It was 75 years ago this month that construction began on ENIAC, the world’s first digital, programmable, Turing-complete computer. Funded by the U.S. Army and housed at the University of Pennsylvania, its advent unlocked a new technological era for the world.
We may now be on the precipice of yet another transformative moment, this time with blockchain. If the hype is to be believed—or better, if we can cut through the hype to confidently uncover the technology’s core promise amidst the broader mania—blockchain could usher in a new decentralized digital era. And in no industry might blockchain be more disruptive than in the energy sector.
Last month, Euromoney heralded how the “energy market might beat banking onto blockchain.” One day earlier, MIT Technology Review listed the energy sector first among five industries blockchains could revolutionize. And EY, in a recent article, made its case for “why the energy sector must embrace blockchain now.”
The legacy systems that were used to manage a “simpler” grid defined by large power plants and centralized transmission will become increasingly inadequate. The rise of renewable energy—coupled with the proliferation of customer-sited technologies such as smart thermostats, electric vehicles, battery energy storage, rooftop solar, and more (i.e., distributed energy resources)—demand a new digital infrastructure. Relative to alternatives such as centralized IoT computing, blockchain’s qualities (e.g., decentralized, secure, immutable) make it particularly well suited to the needs of the fast-evolving electricity grid.
But not just any blockchain will do. The electricity grid is heavily regulated, fragmented across myriad physical and jurisdictional markets, has strict operational requirements for keeping the system up and running, and has challenging needs for the kind of near-real-time throughput required to manage billions of smart devices and transactions.
That’s where the work of the Energy Web Foundation (EWF) and its Affiliates comes in. EWF is building a new blockchain-based digital DNA tailored specifically for the energy sector. More than 50 Affiliates have joined EWF in this effort; they span the globe and range from some of the world’s largest utilities and energy companies to some of today’s most-innovative energy blockchain startups. The goal is to build and scale the underlying digital infrastructure on which others—utilities, energy companies, renewable energy developers, corporations, residential customers—can build and run applications.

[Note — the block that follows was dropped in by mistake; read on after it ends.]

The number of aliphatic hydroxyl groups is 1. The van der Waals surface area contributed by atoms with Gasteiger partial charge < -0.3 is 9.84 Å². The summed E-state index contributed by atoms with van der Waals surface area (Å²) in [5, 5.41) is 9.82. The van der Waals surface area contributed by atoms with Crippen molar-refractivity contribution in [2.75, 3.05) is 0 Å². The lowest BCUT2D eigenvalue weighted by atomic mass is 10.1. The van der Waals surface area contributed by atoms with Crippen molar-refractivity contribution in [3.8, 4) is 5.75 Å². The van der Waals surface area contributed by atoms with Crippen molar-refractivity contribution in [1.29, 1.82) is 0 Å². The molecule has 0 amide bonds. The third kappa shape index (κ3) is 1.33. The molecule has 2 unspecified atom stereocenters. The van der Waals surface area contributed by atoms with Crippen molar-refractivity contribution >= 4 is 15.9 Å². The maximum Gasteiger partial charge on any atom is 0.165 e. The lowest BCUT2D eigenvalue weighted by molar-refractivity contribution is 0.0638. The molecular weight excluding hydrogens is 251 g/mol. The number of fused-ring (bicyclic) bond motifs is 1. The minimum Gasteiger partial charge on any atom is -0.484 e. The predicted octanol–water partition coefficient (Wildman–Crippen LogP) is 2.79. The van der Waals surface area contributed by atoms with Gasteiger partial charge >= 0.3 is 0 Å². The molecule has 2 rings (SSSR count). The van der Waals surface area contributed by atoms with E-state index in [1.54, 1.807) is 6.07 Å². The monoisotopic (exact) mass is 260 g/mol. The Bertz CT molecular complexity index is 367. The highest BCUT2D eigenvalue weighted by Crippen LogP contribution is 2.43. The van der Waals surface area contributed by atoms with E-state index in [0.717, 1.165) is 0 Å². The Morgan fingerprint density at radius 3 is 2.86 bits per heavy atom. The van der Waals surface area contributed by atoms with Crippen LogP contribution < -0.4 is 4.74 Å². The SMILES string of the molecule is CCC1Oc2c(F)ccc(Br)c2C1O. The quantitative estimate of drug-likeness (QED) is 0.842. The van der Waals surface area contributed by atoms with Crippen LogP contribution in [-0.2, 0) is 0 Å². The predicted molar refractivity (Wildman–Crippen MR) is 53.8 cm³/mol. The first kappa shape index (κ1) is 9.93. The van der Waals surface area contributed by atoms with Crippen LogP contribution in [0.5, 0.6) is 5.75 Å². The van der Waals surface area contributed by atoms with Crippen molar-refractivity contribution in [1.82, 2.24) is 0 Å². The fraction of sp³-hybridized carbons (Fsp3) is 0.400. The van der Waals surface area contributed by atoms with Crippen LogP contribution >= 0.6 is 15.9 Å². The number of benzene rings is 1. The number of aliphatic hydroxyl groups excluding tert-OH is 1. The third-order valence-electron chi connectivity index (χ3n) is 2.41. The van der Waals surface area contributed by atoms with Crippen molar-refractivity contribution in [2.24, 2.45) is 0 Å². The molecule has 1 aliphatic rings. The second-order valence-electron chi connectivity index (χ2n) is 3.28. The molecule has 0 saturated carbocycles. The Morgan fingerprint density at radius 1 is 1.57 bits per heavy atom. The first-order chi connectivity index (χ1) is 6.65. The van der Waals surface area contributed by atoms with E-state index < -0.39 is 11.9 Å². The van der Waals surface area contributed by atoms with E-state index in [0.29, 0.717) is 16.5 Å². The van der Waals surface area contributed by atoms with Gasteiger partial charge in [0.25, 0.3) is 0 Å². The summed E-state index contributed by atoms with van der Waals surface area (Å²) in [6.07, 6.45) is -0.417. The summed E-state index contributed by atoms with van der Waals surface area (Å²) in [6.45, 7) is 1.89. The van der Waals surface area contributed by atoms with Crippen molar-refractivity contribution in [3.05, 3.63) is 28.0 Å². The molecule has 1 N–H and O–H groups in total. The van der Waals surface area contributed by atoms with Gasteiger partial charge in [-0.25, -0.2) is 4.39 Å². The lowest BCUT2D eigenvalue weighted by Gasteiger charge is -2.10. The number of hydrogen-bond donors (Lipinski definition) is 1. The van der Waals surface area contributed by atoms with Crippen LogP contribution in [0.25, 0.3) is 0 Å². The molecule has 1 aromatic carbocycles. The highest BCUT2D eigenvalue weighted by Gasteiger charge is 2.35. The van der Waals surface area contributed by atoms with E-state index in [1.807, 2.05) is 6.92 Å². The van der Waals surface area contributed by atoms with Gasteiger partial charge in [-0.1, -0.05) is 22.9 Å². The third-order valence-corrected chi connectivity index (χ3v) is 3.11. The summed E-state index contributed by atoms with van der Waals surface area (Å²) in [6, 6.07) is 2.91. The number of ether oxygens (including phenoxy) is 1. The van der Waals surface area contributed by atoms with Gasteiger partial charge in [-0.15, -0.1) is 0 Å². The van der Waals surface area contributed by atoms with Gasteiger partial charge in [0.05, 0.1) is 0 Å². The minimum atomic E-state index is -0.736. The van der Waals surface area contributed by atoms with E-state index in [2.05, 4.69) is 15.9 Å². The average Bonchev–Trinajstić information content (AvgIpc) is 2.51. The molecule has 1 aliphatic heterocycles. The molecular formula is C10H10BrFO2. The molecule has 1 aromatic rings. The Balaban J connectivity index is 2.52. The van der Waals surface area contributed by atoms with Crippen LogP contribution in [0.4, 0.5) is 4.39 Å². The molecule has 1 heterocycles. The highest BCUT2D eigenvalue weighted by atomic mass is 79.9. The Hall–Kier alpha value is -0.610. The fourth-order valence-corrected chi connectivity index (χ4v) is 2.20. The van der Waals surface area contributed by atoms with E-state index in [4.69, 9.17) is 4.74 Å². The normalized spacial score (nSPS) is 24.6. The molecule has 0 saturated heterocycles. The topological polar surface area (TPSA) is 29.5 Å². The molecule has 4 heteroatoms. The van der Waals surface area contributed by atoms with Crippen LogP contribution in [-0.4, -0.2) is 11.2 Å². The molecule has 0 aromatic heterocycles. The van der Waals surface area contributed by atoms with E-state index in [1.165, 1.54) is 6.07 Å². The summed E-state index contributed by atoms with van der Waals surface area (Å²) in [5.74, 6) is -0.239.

For one example, the open-source EW blockchain features a unique version of governance and Proof of Authority consensus that allows for a) faster block times, b) leaner energy consumption, and importantly, c) a cohort of permissioned, known validators that provide the kind of transparency regulators will demand. Meanwhile, features such as a private transactions allow sensitive information to remain confidential on the chain while still providing needed verifiability to special parties like regulators. More than 30 companies are actively building and testing apps on Tobalaba, EWF’s test network.
Naturally, software and application developers have a central role to play in this unfolding story. In fact, that role is potentially so important that in April EWF launched EW Connect, a curated, online community for the energy blockchain ecosystem. Equal parts marketplace, collaboration platform, and center of excellence, Connect brings together EWF Affiliate energy companies with a pre-qualified network of blockchain software development vendors.
Many energy-sector incumbents generally understand the relevance of blockchain for their business and have a desire to dive deeper into the technology and even explore use cases and app development, but often lack the internal expertise and/or resource capacity. They essentially need blockchain-savvy developers for hire. For example, earlier this year Elia, Belgium’s transmission system operator, issued an RFI seeking blockchain expertise to help build a new demand response program.
EWF is eager to bring more software and app developers to this table. To date, public Ethereum has been one of the most popular platforms for blockchain developers. EWF’s blockchain (though customized and fully separate from traditional public Ethereum) is based on Ethereum, in order to make it accessible to most blockchain developers. But coding for Ethereum requires knowledge of Solidity, which still leaves out many software and app developers.
That’s why earlier this year, in partnership with Parity Technologies, EWF announced it was rolling out WebAssembly (Wasm) for the EW chain. Essentially overnight, this made writing smart contracts for the EW chain accessible to any coder versed in C, C++, Rust, and other common coding languages. This promises to unleash the full force of the global software development community on the challenges and opportunities of blockchain for the energy sector. It alleviates a critical bottleneck and hopefully opens the floodgates of innovation.
The story of the electricity grid’s evolution is an ensemble cast. There is no single lead actor or actress. Each corner of the ecosystem plays its part. But undoubtedly, software and application developers are arguably more central to the story than ever before. Through their expertise, we can write the future of energy—encoded line by line, smart contract by smart contract, block by block.